This blog post is the first in a series of posts centered around decisions that special needs families need to make. In this post, Angela will be discussing decisions centered around education. Future posts will include decisions about medication, therapy choices, and natural/alternative treatments.
When you are the parent to a kiddo with special needs, there are A LOT of choices that you will be faced with. Some you will be expecting, like medical choices or therapy choices. Others will come a surprise. For me, deciding what education platform would be best for my boys was a surprise choice. I just assumed (and you know what happens when you do that!) that public school would be the best option, but that turned out not to be the case for our family.
When my oldest son started kindergarten, everyone was very excited. We met the teacher, bought school supplies and new clothes, dealt with nerves, and all of the things most parents do at the beginning of the school year. Everything seemed to be going well. At our first parent-teacher conference in October, the teacher told us he was progressing well overall, but there were some concerns. His handwriting was not very good and he was acting out in class when he got bored. We talked to our son about it and we worked on some other things he could do when he got bored. Everything seemed to be going well again.
Then December came. Two major events happened that had us questioning public school. First, our son had his 6 year old checkup with the doctor. The doctor told us that he had quite a large spike in his weight gain. Enough of a spike that the doctor told us we needed to cut back on what he was getting for lunch. The concern that we had was that he was eating the same lunch he always had (we packed his lunch because he did not like the cafeteria food). After talking with the doctor, we figured out that the weight gain was most likely because he was being less active, not that he was eating too much. Sitting behind a desk for 8 hours a day was taking a toll on his little body.
Later in December we found out just how much of a toll school was having. Our son was being seen once a month by a physical therapist for a leg length discrepancy. The PT would measure his legs and adjust the lift in his shoe to make sure he wasn't having any discomfort. In December she had to do a complete evaluation for the insurance company. She came to us after the evaluation and told us that he had lost enough core muscle strength that he was unable to complete tasks that he had previously been able to do. He could no longer do sit-ups, he struggled to stand or hop on one leg because his core was not strong enough to help him balance. The PT recommended going from one visit a MONTH to one visit a WEEK. Just to help him regain skills he had lost.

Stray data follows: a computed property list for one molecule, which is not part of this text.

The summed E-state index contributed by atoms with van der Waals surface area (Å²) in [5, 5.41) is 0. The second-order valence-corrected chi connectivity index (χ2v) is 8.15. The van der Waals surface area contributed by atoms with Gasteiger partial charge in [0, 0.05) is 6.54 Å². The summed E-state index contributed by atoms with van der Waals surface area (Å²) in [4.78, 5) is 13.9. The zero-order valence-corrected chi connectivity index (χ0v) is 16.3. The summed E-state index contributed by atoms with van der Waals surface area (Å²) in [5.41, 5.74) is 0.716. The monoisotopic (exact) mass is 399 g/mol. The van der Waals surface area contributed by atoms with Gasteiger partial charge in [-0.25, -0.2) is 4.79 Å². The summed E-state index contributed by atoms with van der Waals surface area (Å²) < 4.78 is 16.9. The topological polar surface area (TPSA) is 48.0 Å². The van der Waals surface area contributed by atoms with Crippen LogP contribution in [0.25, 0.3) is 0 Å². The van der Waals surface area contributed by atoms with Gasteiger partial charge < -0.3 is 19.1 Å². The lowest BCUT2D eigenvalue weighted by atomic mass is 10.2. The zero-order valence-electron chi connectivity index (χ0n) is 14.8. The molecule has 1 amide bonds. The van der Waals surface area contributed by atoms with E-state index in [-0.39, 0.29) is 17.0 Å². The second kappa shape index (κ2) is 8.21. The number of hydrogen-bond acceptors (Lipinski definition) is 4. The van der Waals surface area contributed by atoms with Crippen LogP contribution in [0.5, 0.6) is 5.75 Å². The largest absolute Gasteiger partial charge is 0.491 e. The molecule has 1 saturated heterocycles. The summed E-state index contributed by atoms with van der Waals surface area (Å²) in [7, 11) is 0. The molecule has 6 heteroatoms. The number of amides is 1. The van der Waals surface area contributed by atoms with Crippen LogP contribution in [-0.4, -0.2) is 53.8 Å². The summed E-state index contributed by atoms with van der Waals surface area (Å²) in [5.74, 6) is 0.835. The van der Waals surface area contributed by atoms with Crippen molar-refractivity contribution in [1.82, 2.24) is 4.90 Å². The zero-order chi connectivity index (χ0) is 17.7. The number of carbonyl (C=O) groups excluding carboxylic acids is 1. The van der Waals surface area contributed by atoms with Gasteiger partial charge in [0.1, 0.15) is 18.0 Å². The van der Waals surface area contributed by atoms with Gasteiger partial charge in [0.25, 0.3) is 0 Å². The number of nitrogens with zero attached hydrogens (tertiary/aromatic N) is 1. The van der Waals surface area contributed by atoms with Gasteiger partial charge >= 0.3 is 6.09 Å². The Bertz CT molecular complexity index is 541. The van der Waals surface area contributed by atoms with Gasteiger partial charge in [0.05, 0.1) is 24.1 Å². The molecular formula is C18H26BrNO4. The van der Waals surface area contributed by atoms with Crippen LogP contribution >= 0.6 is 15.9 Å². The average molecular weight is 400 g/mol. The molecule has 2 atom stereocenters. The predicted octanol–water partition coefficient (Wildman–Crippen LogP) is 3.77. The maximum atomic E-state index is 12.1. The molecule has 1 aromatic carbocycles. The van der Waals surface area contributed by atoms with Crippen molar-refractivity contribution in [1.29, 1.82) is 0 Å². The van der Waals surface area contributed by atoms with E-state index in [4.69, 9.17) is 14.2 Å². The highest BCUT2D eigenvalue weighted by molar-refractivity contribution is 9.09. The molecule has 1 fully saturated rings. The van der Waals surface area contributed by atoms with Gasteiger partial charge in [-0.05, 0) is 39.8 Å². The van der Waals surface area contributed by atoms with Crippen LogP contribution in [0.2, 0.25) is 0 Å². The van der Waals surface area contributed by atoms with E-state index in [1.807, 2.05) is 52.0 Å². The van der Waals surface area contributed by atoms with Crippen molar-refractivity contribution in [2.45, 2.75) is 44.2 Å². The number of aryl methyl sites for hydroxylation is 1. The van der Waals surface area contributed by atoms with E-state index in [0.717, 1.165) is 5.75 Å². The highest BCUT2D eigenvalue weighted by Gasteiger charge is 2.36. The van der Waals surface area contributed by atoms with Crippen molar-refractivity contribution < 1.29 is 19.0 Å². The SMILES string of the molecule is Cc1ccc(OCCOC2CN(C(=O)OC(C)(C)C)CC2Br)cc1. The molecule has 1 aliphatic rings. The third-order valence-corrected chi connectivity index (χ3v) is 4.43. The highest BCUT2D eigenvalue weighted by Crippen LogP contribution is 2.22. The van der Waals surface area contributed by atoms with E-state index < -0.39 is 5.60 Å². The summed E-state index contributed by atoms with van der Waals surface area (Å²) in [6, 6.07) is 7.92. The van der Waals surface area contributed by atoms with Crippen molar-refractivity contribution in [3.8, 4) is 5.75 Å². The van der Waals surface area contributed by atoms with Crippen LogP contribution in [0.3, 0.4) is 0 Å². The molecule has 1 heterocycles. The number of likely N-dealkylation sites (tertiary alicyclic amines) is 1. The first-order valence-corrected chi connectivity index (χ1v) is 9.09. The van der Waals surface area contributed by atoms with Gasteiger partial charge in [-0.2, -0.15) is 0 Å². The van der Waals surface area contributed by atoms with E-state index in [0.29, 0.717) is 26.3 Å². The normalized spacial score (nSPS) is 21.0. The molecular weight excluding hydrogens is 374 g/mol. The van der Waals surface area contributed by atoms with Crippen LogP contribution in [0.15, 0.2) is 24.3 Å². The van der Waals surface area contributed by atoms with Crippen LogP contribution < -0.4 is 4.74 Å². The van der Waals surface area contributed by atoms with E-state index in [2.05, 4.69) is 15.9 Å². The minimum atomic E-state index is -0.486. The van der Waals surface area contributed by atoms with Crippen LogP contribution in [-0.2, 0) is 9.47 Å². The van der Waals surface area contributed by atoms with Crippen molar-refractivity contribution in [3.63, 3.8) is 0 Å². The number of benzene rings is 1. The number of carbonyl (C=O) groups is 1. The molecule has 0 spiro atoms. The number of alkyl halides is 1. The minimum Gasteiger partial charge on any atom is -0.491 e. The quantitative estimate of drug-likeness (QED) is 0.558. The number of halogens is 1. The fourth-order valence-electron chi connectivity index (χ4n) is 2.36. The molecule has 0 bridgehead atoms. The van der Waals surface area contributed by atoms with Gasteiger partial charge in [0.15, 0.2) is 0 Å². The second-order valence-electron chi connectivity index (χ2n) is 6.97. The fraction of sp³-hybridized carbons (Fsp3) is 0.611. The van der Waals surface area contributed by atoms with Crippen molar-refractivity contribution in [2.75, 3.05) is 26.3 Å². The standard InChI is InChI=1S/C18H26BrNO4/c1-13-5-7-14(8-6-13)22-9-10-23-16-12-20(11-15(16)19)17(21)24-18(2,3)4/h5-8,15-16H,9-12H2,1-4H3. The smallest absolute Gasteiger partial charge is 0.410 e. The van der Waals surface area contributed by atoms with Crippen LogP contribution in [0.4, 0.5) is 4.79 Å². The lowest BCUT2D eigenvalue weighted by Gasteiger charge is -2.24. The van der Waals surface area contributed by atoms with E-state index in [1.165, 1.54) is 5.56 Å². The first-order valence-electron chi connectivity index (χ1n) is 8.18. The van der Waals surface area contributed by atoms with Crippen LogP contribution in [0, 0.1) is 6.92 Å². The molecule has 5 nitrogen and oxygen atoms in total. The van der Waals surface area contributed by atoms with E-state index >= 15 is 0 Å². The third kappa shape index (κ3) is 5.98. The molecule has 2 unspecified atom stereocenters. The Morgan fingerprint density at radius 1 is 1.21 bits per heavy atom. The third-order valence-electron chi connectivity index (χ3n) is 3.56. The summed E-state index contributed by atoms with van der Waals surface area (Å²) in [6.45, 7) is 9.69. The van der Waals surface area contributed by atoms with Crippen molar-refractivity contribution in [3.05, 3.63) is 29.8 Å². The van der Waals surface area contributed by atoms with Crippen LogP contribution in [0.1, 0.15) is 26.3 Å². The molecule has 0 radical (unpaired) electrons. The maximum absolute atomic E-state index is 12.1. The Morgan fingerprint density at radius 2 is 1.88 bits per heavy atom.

The final straw for us happened in the spring. We were having a 504 meeting to prepare for 1st grade. At that point, we knew we would be moving within the next year or two so we wanted a plan that we could take anywhere. I wanted things included in the plan that his teacher was already doing, even though she was not required to do them (like giving him space to cool down when he got anxious). I had to fight, tooth and nail, to make sure his 504 plan included a statement that his recess could not be taken away as a punishment. I got it in there, but I was upset at how hard I had to push to make that happen.
That was when we started discussing other options. Private school was not an option because we could not afford it. I brought up home-school, fully expecting my husband to shoot the idea down right away. To my surprise, he did not. We talked about it at length: what it would mean for the boys, what we would have to do, how we would make sure needs were being met, etc. A large part of our decision had to do with therapy. Between the 2 boys we were already at about 9 therapy appointments a week. Doing those in after school hours was getting more and more difficult, because everyone needed after school appointments. But, if we could do therapy during the day, when schedules were more flexible, then we could fit everything in and do schoolwork in the afternoon and/or evening.